As a quick test, you could try pumping the brake pedal many many times to lower the pressure all the way before the initial start, then see if that produces any different behavior. This is not exactly a conclusive test, but may give an indication.
     
    Last edited: Jan 21, 2017
  4. GaryHoff

    GaryHoff Senior Member

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    Heavey Equipment Mechanic
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    FPGM04 - I had also thought that this was a hydraulic loading issue during starting, as it does slow the crank speed during long cranks. The travel pump is not building drive pressure during cranking, and I had placed the brake and steering pumps directly into pales during cranking. No difference was made. It did have a bad brake accumulator, and that was changed.

    Pumping the brakes and or moving the steering does not make a difference to the start time.

    The 321E, and other small case wheel loaders are made in Germany, and are a rebranded product. So its not even really comparable to the other case loaders.

    THEPUMPGUYSC - I will try sending power to the glow plugs for 30 seconds. It has a timer relay, which is controlled by a temp sender. So with the unit being parked in a warm shop, I would assume that the glow plug time would be short (which it is)

    With that being said, come to think of it, the old Ford diesels wouldn't start on a hot summer day if the glow plugs didn't come on.
     
    Last edited: Jan 21, 2017
  5. bartelbe

    bartelbe Active Member

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    Heavy Equipment Technician
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    Looks like your on the right track with checking glow plugs, the 321E is a b*****d machine. but anyway on to my 2c , This makes me believe of more a cylinder heat issue since she smokes on cranking and cracks off with a little sniff of ether, When it was new the glow plugs proabley werent as important since enough heat was built off compression but after 11,000 hrs which is impressive on that little unit injector duetz she need the help of those glow plugs to get things moving. It maybe a good idea to do a compression check also. I have seen issues with the unit injectors but these where mostly on units that ran bio diesel fuel but on those there would be no smoke upon cranking 90% of the time. you can try pumpguys suggestion of jumping the glow bar power rail to see if theres any difference or just remove each plug and hook her up to a battery to see if she glows and since youll have the plug out easy enough to do a compression check. If those check out ok then it is possible the unit injector pumps could be the cause, but being glow plugs and compression check is cheaper i would start there.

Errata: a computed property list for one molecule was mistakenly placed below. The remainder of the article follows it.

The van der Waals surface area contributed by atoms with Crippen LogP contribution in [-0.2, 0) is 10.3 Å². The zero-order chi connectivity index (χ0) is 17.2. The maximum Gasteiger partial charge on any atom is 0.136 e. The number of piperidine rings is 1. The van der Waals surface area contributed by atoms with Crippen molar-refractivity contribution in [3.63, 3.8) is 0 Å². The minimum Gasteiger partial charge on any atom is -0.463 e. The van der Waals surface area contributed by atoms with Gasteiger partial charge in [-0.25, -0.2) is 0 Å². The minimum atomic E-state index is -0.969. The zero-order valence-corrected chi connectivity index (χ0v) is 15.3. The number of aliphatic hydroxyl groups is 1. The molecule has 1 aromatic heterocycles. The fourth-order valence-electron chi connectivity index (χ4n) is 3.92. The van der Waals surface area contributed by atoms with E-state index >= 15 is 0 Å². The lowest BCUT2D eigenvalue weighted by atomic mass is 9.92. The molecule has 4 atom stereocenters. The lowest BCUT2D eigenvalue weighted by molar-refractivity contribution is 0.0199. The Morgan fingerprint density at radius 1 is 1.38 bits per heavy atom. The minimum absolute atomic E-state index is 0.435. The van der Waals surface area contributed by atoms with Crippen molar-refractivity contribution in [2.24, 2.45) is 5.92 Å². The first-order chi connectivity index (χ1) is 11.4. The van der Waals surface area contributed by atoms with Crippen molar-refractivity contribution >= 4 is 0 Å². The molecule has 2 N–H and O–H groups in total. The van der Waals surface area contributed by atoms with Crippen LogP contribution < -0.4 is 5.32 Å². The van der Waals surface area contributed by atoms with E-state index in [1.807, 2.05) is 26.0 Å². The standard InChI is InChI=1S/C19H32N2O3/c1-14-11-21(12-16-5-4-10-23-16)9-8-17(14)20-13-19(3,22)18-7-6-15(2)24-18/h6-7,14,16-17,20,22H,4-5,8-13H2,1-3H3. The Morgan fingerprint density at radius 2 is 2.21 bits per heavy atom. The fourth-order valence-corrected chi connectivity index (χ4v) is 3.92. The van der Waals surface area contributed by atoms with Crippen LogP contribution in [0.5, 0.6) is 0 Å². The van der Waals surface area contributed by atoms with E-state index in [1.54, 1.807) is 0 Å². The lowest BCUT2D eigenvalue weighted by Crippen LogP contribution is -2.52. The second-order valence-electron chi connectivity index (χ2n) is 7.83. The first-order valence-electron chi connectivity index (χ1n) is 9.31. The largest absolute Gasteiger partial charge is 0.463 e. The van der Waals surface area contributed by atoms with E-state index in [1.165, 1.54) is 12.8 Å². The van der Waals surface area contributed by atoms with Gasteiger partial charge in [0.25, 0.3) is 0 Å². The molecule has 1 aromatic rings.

6. Delmer

    Delmer Senior Member

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    You can check the glow plugs without removing them with an Ohm meter or a test light, just have to disconnect the wire and check to ground. An accurate ohm meter helps because the glow plugs will only increase resistance as the age until they burn out and have no continuity. The increased resistance means less watts, slow heat up. Also this system might actually sense the amp draw and use that to shut off the glow plugs, as they heat up the resistance goes up, so if the resistance is higher than original they will read hotter than they really are. Add in the hours on the engine, the added resistance of the rest of the glow plug circuit, and you see how the system that worked beautifully new just isn't working any more. And that's assuming they're not burned out.